Why Noonday?

 If I am going to tell you about my journey to Noonday, I need to go way back. Before babies and church planting and home ownership – basically before any real adulting started for Josh and me. Radical by David Platt came sprawling across the American church culture – sending us all spinning and chewing and wrestling and running. Some of us ran way too far with the whole thing, exalting him and his words to near Scripture authority – which he never demanded from us, but I digress. 
I read Radical, and I was deeply convicted. I was also deeply shamed. There is a difference. Conviction is for healing. Shame is for crippling. I had just bought some new curtains. Curtains I’d saved up for – for like, a year – because of the part where we weren’t really adulting yet and therefore didn’t have a lot of money at our disposal. 
I remember lying on the couch next to Josh, tears honest-to-goodness sliding down my face, and saying, “Do I have to take my curtains back now?”
And so it has gone – on and on through my growing process – this battle with consumerism. Do I control it or does it control me? Am I terribly selfish because I like pretty things, and I like to buy them for my house and my kids and me? What kind of person does it make me that there are people literally dying from lack of food and clean water while I whine about curtains?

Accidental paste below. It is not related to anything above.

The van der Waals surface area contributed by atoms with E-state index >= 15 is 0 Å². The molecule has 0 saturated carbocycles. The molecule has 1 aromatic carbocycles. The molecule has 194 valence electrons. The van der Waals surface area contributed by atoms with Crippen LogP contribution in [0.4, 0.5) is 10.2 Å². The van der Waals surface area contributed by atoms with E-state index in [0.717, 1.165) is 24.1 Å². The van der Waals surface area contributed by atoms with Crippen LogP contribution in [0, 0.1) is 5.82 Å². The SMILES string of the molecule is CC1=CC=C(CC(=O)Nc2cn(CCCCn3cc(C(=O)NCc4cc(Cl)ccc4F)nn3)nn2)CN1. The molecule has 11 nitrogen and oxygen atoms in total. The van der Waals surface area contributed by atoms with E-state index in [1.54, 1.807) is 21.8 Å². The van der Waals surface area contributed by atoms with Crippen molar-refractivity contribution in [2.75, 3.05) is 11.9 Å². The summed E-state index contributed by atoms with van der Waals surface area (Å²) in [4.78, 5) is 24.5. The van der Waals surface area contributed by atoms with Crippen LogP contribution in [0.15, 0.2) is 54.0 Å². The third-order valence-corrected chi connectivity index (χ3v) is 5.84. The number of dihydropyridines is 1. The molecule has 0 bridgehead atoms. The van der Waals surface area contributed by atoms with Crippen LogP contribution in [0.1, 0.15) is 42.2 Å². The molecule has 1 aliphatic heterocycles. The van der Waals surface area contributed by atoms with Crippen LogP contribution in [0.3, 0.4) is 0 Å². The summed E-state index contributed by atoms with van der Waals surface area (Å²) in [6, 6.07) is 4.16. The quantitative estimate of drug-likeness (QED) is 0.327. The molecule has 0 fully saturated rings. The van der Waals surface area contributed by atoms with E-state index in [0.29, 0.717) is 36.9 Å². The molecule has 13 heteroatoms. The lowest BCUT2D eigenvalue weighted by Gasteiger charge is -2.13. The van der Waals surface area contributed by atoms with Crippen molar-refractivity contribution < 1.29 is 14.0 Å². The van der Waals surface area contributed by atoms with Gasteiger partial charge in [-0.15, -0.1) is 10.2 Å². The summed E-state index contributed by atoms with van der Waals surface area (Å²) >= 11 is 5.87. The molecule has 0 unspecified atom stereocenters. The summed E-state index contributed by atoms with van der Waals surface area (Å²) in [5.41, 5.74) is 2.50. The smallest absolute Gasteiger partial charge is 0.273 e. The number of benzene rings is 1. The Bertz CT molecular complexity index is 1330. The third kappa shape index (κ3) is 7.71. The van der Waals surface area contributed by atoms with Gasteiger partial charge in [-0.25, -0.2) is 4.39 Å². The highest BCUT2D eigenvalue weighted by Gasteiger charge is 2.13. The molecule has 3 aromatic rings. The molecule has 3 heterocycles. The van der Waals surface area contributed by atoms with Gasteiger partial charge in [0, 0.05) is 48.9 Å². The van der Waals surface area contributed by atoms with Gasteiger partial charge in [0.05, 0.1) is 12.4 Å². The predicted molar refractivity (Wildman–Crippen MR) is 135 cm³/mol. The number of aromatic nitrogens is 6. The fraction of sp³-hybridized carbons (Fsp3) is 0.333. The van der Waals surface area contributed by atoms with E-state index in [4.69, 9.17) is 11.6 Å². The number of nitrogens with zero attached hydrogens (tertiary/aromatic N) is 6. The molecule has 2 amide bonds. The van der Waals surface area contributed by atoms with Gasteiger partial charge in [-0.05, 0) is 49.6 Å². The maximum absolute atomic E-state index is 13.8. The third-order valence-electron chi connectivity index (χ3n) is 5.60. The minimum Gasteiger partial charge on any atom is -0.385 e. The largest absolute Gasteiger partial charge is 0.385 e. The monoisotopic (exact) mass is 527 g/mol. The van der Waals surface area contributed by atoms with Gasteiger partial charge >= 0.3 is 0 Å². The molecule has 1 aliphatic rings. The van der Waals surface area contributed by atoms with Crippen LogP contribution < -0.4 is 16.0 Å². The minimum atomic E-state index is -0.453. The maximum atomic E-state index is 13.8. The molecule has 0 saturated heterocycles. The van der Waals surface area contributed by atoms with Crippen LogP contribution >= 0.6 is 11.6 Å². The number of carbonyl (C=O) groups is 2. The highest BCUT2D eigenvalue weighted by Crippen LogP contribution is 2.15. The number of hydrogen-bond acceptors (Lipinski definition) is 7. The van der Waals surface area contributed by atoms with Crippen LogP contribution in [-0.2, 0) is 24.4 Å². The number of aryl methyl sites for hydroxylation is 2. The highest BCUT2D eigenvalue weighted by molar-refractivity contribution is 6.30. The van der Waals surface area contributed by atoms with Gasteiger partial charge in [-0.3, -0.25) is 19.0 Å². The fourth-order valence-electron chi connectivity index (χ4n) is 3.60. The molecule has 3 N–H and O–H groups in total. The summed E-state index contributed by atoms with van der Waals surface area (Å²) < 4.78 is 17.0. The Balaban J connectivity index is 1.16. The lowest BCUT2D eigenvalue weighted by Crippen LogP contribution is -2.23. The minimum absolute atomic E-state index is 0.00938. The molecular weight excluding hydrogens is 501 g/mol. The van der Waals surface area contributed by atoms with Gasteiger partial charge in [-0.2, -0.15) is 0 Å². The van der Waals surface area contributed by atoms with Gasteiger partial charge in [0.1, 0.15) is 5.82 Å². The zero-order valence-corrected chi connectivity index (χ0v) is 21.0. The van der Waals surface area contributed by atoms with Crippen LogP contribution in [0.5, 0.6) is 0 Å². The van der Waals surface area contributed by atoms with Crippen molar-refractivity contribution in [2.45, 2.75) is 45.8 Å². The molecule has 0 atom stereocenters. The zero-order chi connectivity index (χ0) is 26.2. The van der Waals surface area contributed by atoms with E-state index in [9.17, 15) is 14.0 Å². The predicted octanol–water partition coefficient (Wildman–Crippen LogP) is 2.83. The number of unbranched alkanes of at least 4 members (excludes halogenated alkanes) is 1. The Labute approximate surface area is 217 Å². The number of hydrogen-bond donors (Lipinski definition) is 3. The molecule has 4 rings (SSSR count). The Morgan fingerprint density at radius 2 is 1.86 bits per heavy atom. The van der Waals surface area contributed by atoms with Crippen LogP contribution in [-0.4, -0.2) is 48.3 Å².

And also God is gracious and kind and loves to see me enjoy that which I love to enjoy, within the bounds of what is healthy for me. So what about that?
Back and forth we go.
Fast forward to two babies later and I participated in Jen Hatmaker’s Seven. Not because I felt guilty or because I was looking for a big, crazy change your life thing, but because I had learned that choosing to wade into what looks suspiciously like a mess of blindspots is a really valuable thing in following Jesus more honestly. And my eyes were blown open to the idea of social and consumer responsibility. And instead of thinking, “How can I spend less to give more,” I started thinking, “How can I spend more wisely to empower more broadly? How can I better see people as people rather than charity cases?”
And it changed me. It changed the way I saw the homeless, the very, very different than me, the rude, the arrogant, the judgmental, the whiny pants – I started looking them in the eyes and my heart started growing tender, soft, and pliable – open and curious. 
Then I moved to an area of the country where we were the “poor” ones – and we were not poor. This was an interesting twist. Three babies in I took a job as a lifeguard which required me to pull hair out of drains – AKA the form of humility just above wiping grown-up’s hineys. I didn’t rub shoulders with people who had less than me for the most part – always people who had more. This changes your view point, slowly and surely.